sex), eagerness to engage in sex. It was all supposed to be essentially
the same for boys and girls: two, three, or however many
long-haired persons communing. It was especially the lessening of
gender polarity that kept the girls entranced, even after the fuck
had revealed the boys to be men after all. Forced sex occurred—it
occurred often; but the dream lived on. Lesbianism was never accepted
as lovemaking on its own terms but rather as a kinky occasion
for male voyeurism and the eventual fucking of two wet
women; still, the dream lived on. Male homosexuality was toyed
with, vaguely tolerated, but largely despised and feared because
heterosexual men however bedecked with flowers could not bear to
be fucked “like women”; but the dream lived on. And the dream
for the girls at base was a dream of a sexual and social empathy
that negated the strictures of gender, a dream of sexual equality
based on what men and women had in common, what the adults
tried to kill in you as they made you grow up. It was a desire for a
sexual community more like childhood—before girls were crushed
under and segregated. It was a dream of sexual transcendence:
transcending the absolutely dichotomized male-female world of the
adults who made war not love. It was—for the girls—a dream of
being less female in a world less male; an eroticization of sibling
equality, not the traditional male dominance.
Wishing did not make it so. Acting as if it were so did not make
it so. Proposing it in commune after commune, to man after man,
did not make it so. Baking bread and demonstrating against the
war together did not make it so. The girls of the sixties lived in
what Marxists call, but in this instance do not recognize as, a “contradiction.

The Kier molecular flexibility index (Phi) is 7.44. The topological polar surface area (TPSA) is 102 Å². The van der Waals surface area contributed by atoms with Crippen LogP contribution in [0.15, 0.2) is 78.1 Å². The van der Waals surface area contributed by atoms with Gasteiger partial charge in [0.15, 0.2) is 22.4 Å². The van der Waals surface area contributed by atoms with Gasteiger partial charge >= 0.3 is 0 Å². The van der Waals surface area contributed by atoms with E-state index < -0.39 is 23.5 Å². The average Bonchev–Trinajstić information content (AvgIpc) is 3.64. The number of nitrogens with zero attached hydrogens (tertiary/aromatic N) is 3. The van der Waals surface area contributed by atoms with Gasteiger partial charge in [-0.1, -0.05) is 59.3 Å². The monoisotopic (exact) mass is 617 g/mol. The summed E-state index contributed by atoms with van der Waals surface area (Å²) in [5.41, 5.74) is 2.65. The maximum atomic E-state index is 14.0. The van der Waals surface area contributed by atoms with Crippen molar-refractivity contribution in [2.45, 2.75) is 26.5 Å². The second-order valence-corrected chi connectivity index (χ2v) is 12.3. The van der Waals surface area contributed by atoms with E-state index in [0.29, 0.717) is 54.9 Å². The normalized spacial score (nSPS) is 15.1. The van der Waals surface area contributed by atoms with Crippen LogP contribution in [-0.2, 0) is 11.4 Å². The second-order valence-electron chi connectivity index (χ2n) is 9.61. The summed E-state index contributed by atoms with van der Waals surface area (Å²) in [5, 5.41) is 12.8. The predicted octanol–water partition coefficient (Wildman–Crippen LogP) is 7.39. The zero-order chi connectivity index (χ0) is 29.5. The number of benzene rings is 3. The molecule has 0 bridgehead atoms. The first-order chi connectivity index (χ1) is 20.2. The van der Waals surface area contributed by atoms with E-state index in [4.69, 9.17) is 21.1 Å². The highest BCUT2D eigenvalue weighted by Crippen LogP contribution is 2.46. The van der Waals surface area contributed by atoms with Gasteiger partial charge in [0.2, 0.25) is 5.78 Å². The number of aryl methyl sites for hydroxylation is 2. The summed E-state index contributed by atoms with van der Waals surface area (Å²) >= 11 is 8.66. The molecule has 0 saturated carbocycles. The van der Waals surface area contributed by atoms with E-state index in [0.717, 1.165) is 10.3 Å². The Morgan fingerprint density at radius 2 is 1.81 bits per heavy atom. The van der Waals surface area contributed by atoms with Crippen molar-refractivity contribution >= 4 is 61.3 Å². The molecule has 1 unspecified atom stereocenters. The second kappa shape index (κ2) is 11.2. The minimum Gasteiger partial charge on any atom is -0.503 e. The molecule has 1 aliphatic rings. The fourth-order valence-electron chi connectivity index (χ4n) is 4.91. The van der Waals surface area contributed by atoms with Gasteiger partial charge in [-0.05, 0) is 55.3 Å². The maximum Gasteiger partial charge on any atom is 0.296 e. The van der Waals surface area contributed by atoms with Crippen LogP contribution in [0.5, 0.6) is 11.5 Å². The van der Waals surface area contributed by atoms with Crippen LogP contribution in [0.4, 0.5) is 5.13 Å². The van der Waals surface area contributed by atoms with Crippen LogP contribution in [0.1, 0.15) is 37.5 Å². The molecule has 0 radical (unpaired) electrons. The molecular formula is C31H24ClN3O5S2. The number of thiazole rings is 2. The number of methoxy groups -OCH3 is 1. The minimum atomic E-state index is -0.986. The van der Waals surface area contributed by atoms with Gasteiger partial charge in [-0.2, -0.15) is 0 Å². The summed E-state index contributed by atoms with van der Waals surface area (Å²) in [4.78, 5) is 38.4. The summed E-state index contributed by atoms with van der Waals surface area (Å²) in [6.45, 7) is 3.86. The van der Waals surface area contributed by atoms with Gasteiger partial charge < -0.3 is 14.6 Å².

” Precisely in trying to erode the boundaries of gender
through an apparent single standard of sexual-liberation practice,
they participated more and more in the most gender-reifying act:
fucking. The men grew more manly; the world of the counterculture
became more aggressively male-dominated. The girls became
women—found themselves possessed by a man or a man and his
buddies (in the parlance of the counterculture, his brothers and
hers too)—traded, gang-fucked, collected, collectivized, objectified,
turned into the hot stuff of pornography, and socially resegregated
into traditionally female roles. Empirically speaking, sexual liberation
was practiced by women on a wide scale in the sixties and it
did not work: that is, it did not free women. Its purpose—it turned
out—was to free men to use women without bourgeois constraints,
and in that it was successful. One consequence for the women was
an intensification of the experience of being sexually female—the
precise opposite of what those idealistic girls had envisioned for
themselves. In experiencing a wide variety of men in a wide variety
of circumstances, women who were not prostitutes discovered the
impersonal, class-determined nature of their sexual function. They
discovered the utter irrelevance of their own individual, aesthetic,
ethical, or political sensitivities (whether those sensitivities were
characterized by men as female or bourgeois or puritanical) in sex
as men practiced it. The sexual standard was the male-to-female
fuck, and women served it—it did not serve women.
In the sexual-liberation movement of the sixties, its ideology and
practice, neither force nor the subordinate status of women was an
issue. It was assumed that—unrepressed—everyone wanted intercourse